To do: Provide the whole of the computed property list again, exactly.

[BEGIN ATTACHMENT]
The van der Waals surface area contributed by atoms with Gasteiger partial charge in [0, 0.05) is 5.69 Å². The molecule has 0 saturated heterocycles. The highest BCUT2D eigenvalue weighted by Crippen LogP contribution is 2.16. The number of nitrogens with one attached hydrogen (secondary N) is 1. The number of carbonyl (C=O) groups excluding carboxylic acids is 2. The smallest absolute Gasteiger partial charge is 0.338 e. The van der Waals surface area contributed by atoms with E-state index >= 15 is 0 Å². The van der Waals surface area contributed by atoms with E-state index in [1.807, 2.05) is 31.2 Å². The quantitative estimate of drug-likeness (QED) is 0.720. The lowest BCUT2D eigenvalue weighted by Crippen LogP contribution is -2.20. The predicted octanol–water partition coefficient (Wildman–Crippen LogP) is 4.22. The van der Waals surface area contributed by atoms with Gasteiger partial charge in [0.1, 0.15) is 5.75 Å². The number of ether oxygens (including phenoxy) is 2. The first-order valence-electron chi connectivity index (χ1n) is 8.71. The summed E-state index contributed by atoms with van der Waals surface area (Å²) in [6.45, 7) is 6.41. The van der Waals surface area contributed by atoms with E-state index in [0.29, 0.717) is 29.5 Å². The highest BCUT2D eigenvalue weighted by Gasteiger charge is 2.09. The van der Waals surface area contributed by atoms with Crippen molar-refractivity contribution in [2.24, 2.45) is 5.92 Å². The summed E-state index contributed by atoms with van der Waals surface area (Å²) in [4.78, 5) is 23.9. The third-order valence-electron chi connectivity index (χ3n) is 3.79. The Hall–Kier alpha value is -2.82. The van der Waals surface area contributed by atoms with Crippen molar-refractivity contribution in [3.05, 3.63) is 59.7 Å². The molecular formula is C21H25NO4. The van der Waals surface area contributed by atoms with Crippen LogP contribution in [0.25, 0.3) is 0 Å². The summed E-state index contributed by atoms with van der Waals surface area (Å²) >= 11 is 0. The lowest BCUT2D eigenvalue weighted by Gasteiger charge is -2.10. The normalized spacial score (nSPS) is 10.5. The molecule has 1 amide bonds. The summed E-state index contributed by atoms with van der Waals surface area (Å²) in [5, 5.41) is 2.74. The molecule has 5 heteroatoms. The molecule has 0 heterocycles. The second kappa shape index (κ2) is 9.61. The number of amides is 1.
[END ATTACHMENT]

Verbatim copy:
The van der Waals surface area contributed by atoms with Gasteiger partial charge in [0, 0.05) is 5.69 Å². The molecule has 0 saturated heterocycles. The highest BCUT2D eigenvalue weighted by Crippen LogP contribution is 2.16. The number of nitrogens with one attached hydrogen (secondary N) is 1. The number of carbonyl (C=O) groups excluding carboxylic acids is 2. The smallest absolute Gasteiger partial charge is 0.338 e. The van der Waals surface area contributed by atoms with E-state index >= 15 is 0 Å². The van der Waals surface area contributed by atoms with E-state index in [1.807, 2.05) is 31.2 Å². The quantitative estimate of drug-likeness (QED) is 0.720. The lowest BCUT2D eigenvalue weighted by Crippen LogP contribution is -2.20. The predicted octanol–water partition coefficient (Wildman–Crippen LogP) is 4.22. The van der Waals surface area contributed by atoms with Gasteiger partial charge in [0.1, 0.15) is 5.75 Å². The number of ether oxygens (including phenoxy) is 2. The first-order valence-electron chi connectivity index (χ1n) is 8.71. The summed E-state index contributed by atoms with van der Waals surface area (Å²) in [6.45, 7) is 6.41. The van der Waals surface area contributed by atoms with E-state index in [0.29, 0.717) is 29.5 Å². The highest BCUT2D eigenvalue weighted by Gasteiger charge is 2.09. The van der Waals surface area contributed by atoms with Crippen molar-refractivity contribution in [2.24, 2.45) is 5.92 Å². The summed E-state index contributed by atoms with van der Waals surface area (Å²) in [4.78, 5) is 23.9. The third-order valence-electron chi connectivity index (χ3n) is 3.79. The Hall–Kier alpha value is -2.82. The van der Waals surface area contributed by atoms with Crippen molar-refractivity contribution in [3.05, 3.63) is 59.7 Å². The molecular formula is C21H25NO4. The van der Waals surface area contributed by atoms with Crippen LogP contribution in [0.25, 0.3) is 0 Å². The summed E-state index contributed by atoms with van der Waals surface area (Å²) >= 11 is 0. The lowest BCUT2D eigenvalue weighted by Gasteiger charge is -2.10. The normalized spacial score (nSPS) is 10.5. The molecule has 1 amide bonds. The summed E-state index contributed by atoms with van der Waals surface area (Å²) in [5, 5.41) is 2.74. The molecule has 5 heteroatoms. The molecule has 0 heterocycles. The second kappa shape index (κ2) is 9.61. The number of amides is 1.